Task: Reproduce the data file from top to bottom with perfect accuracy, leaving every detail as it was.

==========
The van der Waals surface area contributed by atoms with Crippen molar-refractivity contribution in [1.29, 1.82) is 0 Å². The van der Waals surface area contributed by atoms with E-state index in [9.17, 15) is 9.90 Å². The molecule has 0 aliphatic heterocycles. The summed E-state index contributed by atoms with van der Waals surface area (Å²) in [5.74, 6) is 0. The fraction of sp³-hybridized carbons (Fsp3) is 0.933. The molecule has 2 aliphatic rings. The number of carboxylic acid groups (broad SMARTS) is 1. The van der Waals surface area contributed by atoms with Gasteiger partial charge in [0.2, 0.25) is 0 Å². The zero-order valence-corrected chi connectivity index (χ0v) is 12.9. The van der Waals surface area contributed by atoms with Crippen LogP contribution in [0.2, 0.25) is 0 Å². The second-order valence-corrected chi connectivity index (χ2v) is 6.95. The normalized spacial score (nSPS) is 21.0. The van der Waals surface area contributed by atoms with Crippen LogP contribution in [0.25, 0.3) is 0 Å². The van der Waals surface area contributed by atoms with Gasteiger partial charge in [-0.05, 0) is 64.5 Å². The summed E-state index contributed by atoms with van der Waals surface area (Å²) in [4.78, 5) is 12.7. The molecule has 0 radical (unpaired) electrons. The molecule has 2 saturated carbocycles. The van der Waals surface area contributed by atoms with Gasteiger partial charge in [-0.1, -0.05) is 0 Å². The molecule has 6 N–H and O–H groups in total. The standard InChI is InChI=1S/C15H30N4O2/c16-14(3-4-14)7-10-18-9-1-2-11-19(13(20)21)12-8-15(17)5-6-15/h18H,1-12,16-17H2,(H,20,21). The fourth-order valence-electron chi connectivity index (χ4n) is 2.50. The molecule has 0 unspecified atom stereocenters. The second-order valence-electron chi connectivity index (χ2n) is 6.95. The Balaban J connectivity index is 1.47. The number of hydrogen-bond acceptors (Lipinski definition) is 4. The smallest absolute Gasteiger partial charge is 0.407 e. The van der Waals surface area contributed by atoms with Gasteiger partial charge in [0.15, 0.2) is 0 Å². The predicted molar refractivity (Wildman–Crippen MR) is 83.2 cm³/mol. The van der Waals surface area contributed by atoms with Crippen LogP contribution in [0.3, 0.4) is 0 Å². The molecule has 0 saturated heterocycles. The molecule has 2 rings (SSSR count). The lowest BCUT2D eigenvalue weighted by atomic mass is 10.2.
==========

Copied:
The van der Waals surface area contributed by atoms with Crippen molar-refractivity contribution in [1.29, 1.82) is 0 Å². The van der Waals surface area contributed by atoms with E-state index in [9.17, 15) is 9.90 Å². The molecule has 0 aliphatic heterocycles. The summed E-state index contributed by atoms with van der Waals surface area (Å²) in [5.74, 6) is 0. The fraction of sp³-hybridized carbons (Fsp3) is 0.933. The molecule has 2 aliphatic rings. The number of carboxylic acid groups (broad SMARTS) is 1. The van der Waals surface area contributed by atoms with Gasteiger partial charge in [0.2, 0.25) is 0 Å². The zero-order valence-corrected chi connectivity index (χ0v) is 12.9. The van der Waals surface area contributed by atoms with Crippen LogP contribution in [0.2, 0.25) is 0 Å². The second-order valence-corrected chi connectivity index (χ2v) is 6.95. The normalized spacial score (nSPS) is 21.0. The van der Waals surface area contributed by atoms with Crippen LogP contribution in [0.25, 0.3) is 0 Å². The van der Waals surface area contributed by atoms with Gasteiger partial charge in [-0.05, 0) is 64.5 Å². The summed E-state index contributed by atoms with van der Waals surface area (Å²) in [4.78, 5) is 12.7. The molecule has 0 radical (unpaired) electrons. The molecule has 2 saturated carbocycles. The van der Waals surface area contributed by atoms with Gasteiger partial charge in [-0.1, -0.05) is 0 Å². The molecule has 6 N–H and O–H groups in total. The standard InChI is InChI=1S/C15H30N4O2/c16-14(3-4-14)7-10-18-9-1-2-11-19(13(20)21)12-8-15(17)5-6-15/h18H,1-12,16-17H2,(H,20,21). The fourth-order valence-electron chi connectivity index (χ4n) is 2.50. The molecule has 0 unspecified atom stereocenters. The second-order valence-electron chi connectivity index (χ2n) is 6.95. The Balaban J connectivity index is 1.47. The number of hydrogen-bond acceptors (Lipinski definition) is 4. The smallest absolute Gasteiger partial charge is 0.407 e. The van der Waals surface area contributed by atoms with Gasteiger partial charge in [0.15, 0.2) is 0 Å². The predicted molar refractivity (Wildman–Crippen MR) is 83.2 cm³/mol. The van der Waals surface area contributed by atoms with Crippen LogP contribution in [0.3, 0.4) is 0 Å². The molecule has 0 saturated heterocycles. The molecule has 2 rings (SSSR count). The lowest BCUT2D eigenvalue weighted by atomic mass is 10.2.